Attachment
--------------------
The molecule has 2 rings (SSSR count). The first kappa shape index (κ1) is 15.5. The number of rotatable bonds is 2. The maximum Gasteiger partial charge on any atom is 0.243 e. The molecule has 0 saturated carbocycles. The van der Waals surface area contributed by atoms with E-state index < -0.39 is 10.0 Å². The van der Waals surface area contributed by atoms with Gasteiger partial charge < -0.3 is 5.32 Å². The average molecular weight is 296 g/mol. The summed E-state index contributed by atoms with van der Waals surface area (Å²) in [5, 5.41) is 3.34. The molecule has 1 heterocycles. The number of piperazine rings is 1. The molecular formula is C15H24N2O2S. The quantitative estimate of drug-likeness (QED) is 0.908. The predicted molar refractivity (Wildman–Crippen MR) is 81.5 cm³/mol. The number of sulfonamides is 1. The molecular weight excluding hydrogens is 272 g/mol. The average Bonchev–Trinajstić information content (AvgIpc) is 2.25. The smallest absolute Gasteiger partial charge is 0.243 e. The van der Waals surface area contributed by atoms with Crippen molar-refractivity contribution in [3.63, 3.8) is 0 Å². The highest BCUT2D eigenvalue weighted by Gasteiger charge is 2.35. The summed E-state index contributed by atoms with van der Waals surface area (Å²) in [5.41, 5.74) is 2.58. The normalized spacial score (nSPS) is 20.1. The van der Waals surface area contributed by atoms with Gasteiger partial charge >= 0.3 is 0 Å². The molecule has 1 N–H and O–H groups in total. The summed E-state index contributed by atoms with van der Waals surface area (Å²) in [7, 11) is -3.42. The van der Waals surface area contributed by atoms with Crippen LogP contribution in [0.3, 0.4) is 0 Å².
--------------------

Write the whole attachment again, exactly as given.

The molecule has 2 rings (SSSR count). The first kappa shape index (κ1) is 15.5. The number of rotatable bonds is 2. The maximum Gasteiger partial charge on any atom is 0.243 e. The molecule has 0 saturated carbocycles. The van der Waals surface area contributed by atoms with E-state index < -0.39 is 10.0 Å². The van der Waals surface area contributed by atoms with Gasteiger partial charge < -0.3 is 5.32 Å². The average molecular weight is 296 g/mol. The summed E-state index contributed by atoms with van der Waals surface area (Å²) in [5, 5.41) is 3.34. The molecule has 1 heterocycles. The number of piperazine rings is 1. The molecular formula is C15H24N2O2S. The quantitative estimate of drug-likeness (QED) is 0.908. The predicted molar refractivity (Wildman–Crippen MR) is 81.5 cm³/mol. The number of sulfonamides is 1. The molecular weight excluding hydrogens is 272 g/mol. The average Bonchev–Trinajstić information content (AvgIpc) is 2.25. The smallest absolute Gasteiger partial charge is 0.243 e. The van der Waals surface area contributed by atoms with Crippen molar-refractivity contribution in [3.63, 3.8) is 0 Å². The highest BCUT2D eigenvalue weighted by Gasteiger charge is 2.35. The summed E-state index contributed by atoms with van der Waals surface area (Å²) in [5.41, 5.74) is 2.58. The normalized spacial score (nSPS) is 20.1. The van der Waals surface area contributed by atoms with Gasteiger partial charge >= 0.3 is 0 Å². The molecule has 1 N–H and O–H groups in total. The summed E-state index contributed by atoms with van der Waals surface area (Å²) in [7, 11) is -3.42. The van der Waals surface area contributed by atoms with Crippen LogP contribution in [0.3, 0.4) is 0 Å².